Oakton in the Works

A look into the process of transforming a diamond in the rough



Entering the restricted-access entrance to Oakton’s renovation zone, one almost feels like they are entering an alien world. The sounds of the normal school day melt into oblivion beneath the steady hum of the industrial-grade heaters emitting warmth to every soul working within the complex of empty window frames and twisting steel. The walls echo from jackhammers and rainwater dribbling through the unfinished ceiling, and at first, it’s all very overwhelming. But intimidation quickly turns to amazement as the construction crew’s progress is revealed.

To any skeptics of the magnificently futuristic preview posters tacked up in the lunch hallway, let this article put your fears to rest. Though the unfinished portion of the school currently resembles something closer to the skeleton of what it will become, it is already evident that the concept art does not lie. Architecturally, the areas under renovation favor a more open approach, complete with wide hallways, enormous arrays of paneled windows, and a science wing big enough to swallow the old one whole. Huge courtyards blanket outdoor areas, each dotted with USB charging stations for computers and phones.

The school will have plenty of new accomodations, and in addition to facilities for student use, the skeleton of the school is in for updates. All pipe systems have been or will be replaced, so tons of materials such as flex heads need to be installed. The ducting needs to be redone as well; modern systems are more compact and work differently. Further, a boiler is currently used for heat, but one room will soon hold the hot water heater controlling the entire school.

As one scours the construction zone, the complexity of the construction process becomes quite clear. From gray and white floors that will only dry at a temperature of at least fifty five degrees to ceilings composed of layered installation, tar, tar board, and tar paper overlapping every six inches, each element of the project requires the utmost attention to detail. Technicalities such as acid wash, filters in sinks, lighting, and wiring might not superficially meet the eye but nevertheless garner a considerable amount of time and effort. To add to this, workers are constantly on their toes in terms of handling wet weather conditions and challenges brought up by the old building. Progress involves many people, from engineers to supervisors to technical inspectors; regulation is very strict as everyone strives to ensure that efforts are suitable, undergoing many rounds of inspection and deliberation.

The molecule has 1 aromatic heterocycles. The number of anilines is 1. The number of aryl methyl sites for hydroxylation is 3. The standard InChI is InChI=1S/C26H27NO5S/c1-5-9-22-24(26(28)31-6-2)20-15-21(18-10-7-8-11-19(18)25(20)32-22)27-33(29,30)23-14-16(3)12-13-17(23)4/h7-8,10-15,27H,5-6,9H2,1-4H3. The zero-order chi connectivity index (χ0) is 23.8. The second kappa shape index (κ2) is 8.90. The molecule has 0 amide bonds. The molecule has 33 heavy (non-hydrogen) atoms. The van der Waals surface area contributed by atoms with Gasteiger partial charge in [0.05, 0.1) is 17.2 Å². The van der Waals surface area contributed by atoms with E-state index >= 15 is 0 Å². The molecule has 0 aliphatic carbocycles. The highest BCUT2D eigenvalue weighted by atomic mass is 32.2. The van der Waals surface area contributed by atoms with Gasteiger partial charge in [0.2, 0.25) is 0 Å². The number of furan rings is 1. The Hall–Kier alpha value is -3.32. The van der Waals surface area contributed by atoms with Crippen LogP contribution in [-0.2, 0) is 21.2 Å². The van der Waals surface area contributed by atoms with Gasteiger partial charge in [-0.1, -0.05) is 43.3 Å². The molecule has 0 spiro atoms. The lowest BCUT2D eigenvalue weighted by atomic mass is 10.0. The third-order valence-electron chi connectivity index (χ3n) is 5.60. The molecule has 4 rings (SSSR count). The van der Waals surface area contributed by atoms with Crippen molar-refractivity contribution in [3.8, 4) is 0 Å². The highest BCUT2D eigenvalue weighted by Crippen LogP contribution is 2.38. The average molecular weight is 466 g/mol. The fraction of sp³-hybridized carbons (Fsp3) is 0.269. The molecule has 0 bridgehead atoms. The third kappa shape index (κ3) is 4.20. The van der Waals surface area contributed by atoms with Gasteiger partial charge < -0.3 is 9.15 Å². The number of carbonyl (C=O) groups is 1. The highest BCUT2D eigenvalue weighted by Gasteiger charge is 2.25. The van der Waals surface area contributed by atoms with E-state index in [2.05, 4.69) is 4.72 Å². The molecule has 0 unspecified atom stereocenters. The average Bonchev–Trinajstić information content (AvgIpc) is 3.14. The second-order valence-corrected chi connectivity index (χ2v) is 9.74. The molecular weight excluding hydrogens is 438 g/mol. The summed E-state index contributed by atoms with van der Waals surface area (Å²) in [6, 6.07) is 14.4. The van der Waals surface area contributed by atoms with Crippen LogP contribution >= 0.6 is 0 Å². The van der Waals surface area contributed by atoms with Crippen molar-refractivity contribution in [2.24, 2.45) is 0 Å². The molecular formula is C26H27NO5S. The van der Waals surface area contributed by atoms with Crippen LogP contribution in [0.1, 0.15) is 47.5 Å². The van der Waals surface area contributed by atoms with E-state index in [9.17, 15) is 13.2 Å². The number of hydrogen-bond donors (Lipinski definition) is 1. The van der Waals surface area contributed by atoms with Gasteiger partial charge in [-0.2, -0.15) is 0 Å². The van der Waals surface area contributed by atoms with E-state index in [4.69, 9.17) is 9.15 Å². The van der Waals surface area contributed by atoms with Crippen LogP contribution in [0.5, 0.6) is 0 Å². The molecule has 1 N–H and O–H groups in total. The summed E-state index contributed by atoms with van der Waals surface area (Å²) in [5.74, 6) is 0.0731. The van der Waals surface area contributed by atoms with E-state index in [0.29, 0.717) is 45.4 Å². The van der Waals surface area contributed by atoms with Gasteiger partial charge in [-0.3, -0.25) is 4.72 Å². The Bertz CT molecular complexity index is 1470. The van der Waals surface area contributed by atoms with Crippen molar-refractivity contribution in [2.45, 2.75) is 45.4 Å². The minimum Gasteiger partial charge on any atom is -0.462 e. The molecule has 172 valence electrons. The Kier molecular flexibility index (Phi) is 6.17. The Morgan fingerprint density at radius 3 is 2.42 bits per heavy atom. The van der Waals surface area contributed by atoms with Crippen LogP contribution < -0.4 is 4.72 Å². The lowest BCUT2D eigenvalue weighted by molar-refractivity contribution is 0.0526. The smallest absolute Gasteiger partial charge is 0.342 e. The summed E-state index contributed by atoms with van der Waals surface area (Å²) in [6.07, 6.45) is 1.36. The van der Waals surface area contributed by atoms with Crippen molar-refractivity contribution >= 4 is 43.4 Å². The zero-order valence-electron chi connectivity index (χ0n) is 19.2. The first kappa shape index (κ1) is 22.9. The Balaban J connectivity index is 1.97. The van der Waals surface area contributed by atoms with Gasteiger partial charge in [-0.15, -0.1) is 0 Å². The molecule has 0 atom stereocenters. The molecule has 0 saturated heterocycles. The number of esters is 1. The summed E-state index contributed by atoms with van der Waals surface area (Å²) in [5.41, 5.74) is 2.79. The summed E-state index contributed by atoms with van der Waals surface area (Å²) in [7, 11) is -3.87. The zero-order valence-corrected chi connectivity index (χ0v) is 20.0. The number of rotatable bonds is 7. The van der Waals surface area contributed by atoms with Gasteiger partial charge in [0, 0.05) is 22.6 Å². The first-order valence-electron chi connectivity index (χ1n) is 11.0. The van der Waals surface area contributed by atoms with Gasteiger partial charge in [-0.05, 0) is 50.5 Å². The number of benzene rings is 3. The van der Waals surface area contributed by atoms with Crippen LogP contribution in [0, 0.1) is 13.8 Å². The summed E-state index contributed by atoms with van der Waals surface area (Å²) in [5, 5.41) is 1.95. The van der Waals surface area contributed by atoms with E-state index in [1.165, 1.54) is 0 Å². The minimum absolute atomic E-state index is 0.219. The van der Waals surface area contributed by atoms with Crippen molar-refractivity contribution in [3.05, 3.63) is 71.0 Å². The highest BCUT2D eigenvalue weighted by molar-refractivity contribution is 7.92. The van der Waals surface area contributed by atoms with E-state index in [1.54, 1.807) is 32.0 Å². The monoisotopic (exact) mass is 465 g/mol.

Taking in the sprawling second floor for the first time, one can see how developments with the renovation are speedily becoming integrated with the rest of the school. Adjacent to the massive multi-paneled window students face on their way into school, an opening for a window overlooks a courtyard nestled closely between walls, and it is occupied by a tremendous pile of bricks. Other materials and tools, reminders of the hard work devoted to the school, are scattered throughout the scene. Though most of the window panes upstairs have yet to be filled, they will soon sport enormous sheets of glass to give students a beautiful view of the entire campus. Perhaps this was the intention of the hallway architect when they designed it; to truly open Oakton up from the dusty relic it has been to the new creation it will become. After all, the school has been around since 1967. 

Walking through a typical day at Oakton as a student, it can be hard to believe that the idyllic sketches on the wall near the cafeteria could possibly be coming to life just a thin wallspace away. But this is the truth behind the renovation process. Oakton has a future behind the veil of dust, exposed ceilings, and blocked-off areas; a new chapter lies ahead for students to enjoy. The transformation will be legendary.

Photos Courtesy of Joe Wong